New York City Mayor Eric Adams recently warned that the city could be “destroyed” if it doesn’t get more help to support an influx of migrants, and is now starting to turn some asylum-seekers out of shelter, Vox reports. “Never in my life have I had a problem that I did not see an ending to. I don’t see an ending to this,” the mayor said at a town hall earlier this month. Since April 2022, more than 116,000 migrants have arrived in New York City. Most came from the US-Mexico border, fleeing hardship in their home countries and seeking asylum, a form of protection that would allow them to remain in the United States and not be deported. Many are not yet eligible to work in the United States due to asylum rules, which require migrants to wait about six months for a work permit. More than 60,000 of them remain in the city’s shelter system, according to a statement from the mayor’s office. If migration continues at its current pace, the city is on track to spend $12 billion over the next three fiscal years to shelter and support immigrants. Adams says New York City has stretched itself to the limit and is demanding greater help from New York Gov. Kathy Hochul and the Biden administration.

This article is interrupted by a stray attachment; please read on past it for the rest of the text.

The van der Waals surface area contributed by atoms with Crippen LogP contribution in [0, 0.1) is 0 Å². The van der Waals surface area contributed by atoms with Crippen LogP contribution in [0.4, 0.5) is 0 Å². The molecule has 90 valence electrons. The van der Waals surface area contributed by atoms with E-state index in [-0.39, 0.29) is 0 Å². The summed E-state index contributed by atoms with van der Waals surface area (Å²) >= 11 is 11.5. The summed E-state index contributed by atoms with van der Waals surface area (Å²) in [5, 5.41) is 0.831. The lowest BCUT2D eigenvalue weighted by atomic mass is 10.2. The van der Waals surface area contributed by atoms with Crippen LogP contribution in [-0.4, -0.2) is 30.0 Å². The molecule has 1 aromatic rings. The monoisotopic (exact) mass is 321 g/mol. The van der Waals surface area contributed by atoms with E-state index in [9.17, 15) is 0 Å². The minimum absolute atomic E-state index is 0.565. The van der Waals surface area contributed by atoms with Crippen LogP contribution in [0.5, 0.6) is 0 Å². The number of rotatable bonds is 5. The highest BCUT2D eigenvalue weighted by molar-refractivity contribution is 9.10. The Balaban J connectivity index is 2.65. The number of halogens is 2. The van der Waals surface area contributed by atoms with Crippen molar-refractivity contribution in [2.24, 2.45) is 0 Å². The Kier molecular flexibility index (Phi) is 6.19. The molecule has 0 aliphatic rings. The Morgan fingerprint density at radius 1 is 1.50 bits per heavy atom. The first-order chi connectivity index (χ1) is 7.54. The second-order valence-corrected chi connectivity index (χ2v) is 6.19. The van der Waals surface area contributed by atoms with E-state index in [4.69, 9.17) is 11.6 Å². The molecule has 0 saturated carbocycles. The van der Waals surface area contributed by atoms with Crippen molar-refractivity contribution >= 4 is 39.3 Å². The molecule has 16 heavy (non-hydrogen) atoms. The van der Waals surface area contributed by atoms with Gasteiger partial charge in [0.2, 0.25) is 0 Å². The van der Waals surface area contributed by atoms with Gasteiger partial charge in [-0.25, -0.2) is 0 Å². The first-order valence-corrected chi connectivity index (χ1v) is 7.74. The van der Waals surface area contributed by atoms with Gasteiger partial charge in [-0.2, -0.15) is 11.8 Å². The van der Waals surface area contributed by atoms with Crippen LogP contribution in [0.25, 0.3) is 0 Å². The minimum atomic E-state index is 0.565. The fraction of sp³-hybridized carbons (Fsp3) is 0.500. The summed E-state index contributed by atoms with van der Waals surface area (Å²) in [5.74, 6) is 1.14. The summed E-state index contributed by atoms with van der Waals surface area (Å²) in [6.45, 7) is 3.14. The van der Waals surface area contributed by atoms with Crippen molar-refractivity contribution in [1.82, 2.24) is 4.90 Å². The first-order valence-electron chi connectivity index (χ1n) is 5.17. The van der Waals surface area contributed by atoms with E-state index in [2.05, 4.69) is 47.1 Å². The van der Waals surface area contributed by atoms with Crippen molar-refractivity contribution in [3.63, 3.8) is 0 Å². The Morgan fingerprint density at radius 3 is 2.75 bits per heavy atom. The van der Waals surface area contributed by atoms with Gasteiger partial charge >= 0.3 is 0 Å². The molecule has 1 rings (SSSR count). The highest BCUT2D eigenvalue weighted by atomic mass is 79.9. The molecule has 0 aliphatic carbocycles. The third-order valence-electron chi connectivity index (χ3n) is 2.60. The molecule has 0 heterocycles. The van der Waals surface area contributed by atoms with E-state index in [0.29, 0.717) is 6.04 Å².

Earlier this year, Adams asked a judge to temporarily relieve the city of the legal obligation to shelter migrants, since its shelter system is overwhelmed, a request now before a court. In the meantime, the city’s shelter system has reached a breaking point. In July, the city began issuing 60-day eviction notices to adult migrants in its shelters, which began to go into effect over the weekend, though those who fail to secure their own housing have been told to return to the Roosevelt Hotel to apply for other housing assistance. About 13,000 notices have been distributed so far, according to the mayor’s office. Adams also announced that the maximum stay going forward for adult migrants in city-run shelters will be halved, to just 30 days. According to the city, migrants make up more than half of the city’s shelter population, and the population of shelters overall has doubled since Adams took office in January 2022. As shelters reach capacity, New York City is housing migrants in hotels, once-vacant office buildings, school gyms, and emergency shelters on Randall’s Island. Adams has also looked into temporarily housing migrants in parking lots, in tents in Central Park and Prospect Park, and even on cruise ships. “The mayor isn’t wrong to say the feds and state should do more, but the best way to get help from [the state and federal government] is to exhaust your own ability and there’s no way Adams is at that point yet, despite what he has said," Christine Quinn, president, and CEO of Win, a provider of shelter for homeless families in New York City that has housed hundreds of migrant families said.